The Key to Amazing Organisational Culture

Happy staff make for happy customers. The statistics support it and it seems to be critical in the success of many large organisations. But what if your organisational culture is a little lacklustre?

There is a famous quote said by Sir Richard Branson consistently circulating LinkedIn:

“Clients do not come first. Employees come first. If you take care of your employees, they will take care of the clients.”

Seems easy enough, right — make your staff happy and everyone lives happily ever after? You may even say you have amazing organisational culture. But do you really?

Around 40% of Australians report being very satisfied in their current job. Less than half. Many things come into play here, including location, age, industry, job flexibility, working hours and pay. Of course, you’ll never make everyone happy, and sometimes overtime, specific working hours or being in a remote location isn’t something you can control. But there are many ways you can improve your company culture so everyone is satisfied.

What is organisational culture and why is it important?

BusinessDictionary defines organisational culture as the values and behaviours contributing to the unique social and psychological environment of an organisation; AKA the things about your business that make your staff happy or unhappy.

Happy team photo

But does the happiness of your staff really impact your business? Afterall, you’re paying them to do a job well.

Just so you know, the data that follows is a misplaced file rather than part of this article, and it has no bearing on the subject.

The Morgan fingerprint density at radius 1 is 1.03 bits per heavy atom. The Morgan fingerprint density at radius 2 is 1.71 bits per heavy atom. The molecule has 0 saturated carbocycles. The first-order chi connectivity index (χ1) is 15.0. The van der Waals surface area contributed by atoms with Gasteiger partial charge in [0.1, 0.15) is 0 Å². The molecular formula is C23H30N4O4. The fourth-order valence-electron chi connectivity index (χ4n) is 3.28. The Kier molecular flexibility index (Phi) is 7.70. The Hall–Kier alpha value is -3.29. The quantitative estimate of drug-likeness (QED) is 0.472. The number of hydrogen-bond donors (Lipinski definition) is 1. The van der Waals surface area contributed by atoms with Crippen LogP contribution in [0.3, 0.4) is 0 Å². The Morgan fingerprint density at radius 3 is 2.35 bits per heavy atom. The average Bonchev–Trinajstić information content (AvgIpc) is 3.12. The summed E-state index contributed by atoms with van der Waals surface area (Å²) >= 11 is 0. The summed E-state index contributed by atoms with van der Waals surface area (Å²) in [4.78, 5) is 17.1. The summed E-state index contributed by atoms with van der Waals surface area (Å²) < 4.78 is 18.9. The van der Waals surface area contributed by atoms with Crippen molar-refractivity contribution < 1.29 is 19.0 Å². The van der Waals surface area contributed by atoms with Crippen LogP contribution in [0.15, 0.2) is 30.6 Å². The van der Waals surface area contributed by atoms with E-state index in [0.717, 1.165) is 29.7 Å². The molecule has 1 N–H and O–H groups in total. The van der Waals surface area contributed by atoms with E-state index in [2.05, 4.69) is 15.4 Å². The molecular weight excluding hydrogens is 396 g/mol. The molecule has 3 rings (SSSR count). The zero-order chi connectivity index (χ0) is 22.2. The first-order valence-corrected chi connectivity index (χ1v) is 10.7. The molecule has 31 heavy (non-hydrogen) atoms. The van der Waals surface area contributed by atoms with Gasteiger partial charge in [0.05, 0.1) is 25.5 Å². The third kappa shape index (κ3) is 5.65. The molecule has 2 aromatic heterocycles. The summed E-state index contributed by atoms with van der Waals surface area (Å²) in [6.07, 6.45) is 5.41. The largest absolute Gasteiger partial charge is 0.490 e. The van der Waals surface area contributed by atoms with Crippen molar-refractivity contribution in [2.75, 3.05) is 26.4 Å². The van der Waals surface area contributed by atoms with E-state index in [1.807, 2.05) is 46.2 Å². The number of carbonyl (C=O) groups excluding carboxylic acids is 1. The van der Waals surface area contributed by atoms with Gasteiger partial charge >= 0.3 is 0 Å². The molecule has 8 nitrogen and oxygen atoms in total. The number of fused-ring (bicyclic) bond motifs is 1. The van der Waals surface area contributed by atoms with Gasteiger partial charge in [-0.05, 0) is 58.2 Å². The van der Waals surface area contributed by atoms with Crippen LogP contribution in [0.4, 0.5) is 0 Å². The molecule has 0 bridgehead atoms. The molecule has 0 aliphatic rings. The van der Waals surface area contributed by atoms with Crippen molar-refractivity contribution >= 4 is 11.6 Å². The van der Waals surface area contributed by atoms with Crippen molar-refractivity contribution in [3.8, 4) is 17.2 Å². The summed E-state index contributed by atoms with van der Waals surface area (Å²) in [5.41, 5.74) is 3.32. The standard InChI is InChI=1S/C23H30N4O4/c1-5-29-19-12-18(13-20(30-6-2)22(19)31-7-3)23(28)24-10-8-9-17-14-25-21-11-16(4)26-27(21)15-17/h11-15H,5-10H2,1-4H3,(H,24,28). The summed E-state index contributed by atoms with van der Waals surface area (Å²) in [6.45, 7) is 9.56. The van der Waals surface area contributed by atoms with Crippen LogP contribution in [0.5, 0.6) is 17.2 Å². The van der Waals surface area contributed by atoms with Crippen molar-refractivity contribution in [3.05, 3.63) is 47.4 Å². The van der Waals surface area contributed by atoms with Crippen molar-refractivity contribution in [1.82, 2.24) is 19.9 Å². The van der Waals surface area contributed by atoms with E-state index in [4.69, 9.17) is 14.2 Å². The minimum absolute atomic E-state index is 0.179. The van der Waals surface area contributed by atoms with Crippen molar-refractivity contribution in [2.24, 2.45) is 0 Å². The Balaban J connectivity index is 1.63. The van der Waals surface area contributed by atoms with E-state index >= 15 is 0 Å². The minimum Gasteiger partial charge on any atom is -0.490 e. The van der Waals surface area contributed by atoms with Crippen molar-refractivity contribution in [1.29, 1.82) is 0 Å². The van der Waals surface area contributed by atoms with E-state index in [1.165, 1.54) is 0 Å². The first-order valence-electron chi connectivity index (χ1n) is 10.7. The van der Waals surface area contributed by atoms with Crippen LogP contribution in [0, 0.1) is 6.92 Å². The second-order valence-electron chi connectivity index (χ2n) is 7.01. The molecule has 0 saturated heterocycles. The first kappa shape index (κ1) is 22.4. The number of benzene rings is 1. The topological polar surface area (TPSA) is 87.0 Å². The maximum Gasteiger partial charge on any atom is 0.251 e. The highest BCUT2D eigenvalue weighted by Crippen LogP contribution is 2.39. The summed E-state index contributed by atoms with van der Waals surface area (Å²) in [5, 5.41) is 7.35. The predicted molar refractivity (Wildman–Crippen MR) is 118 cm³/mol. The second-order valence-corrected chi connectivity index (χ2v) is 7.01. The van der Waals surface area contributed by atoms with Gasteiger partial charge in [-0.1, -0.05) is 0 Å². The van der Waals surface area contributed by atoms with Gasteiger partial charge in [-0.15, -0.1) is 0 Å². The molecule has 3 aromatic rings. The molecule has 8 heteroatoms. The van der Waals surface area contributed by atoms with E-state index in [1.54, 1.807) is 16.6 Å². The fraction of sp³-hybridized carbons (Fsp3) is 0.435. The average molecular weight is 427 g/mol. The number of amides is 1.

The Happiness Dividend reported businesses with happy staff have a 37% increase in sales, a 31% increase in productivity and 19% higher accuracy in tasks.

When it comes to job satisfaction, 35.11% of participants in an Australian Human Resources Institute study say it’s one of the most important factors for deciding whether to stay with or leave a company.

Poor staff retention isn’t just a hassle, it can cost you big bucks too.

Potential costs associated with a staff member leaving:

  • Any payouts to the employee.
  • The cost of hiring a replacement (including advertising, application sorting, interviewing, recruitment costs, screening).
  • Time spent training the new employee is someone’s time away from their role.
  • Reduced productivity of new employee until they are trained to a level of their predecessor.

High turnover can also result in loss of morale in other staff, reducing productivity and creating a vicious cycle.

Where does organisational culture start and what influences it?

It’s important that organisational culture is cultivated at the very top level of management. There needs to be agreed business values, performance and appreciation incentives and respect of knowledge and skill (don’t micromanage for the sake of it). Once these have been agreed on, it’s up to management to champion and enforce each area.

Daniel Stoten at the 2018 Localsearch AGM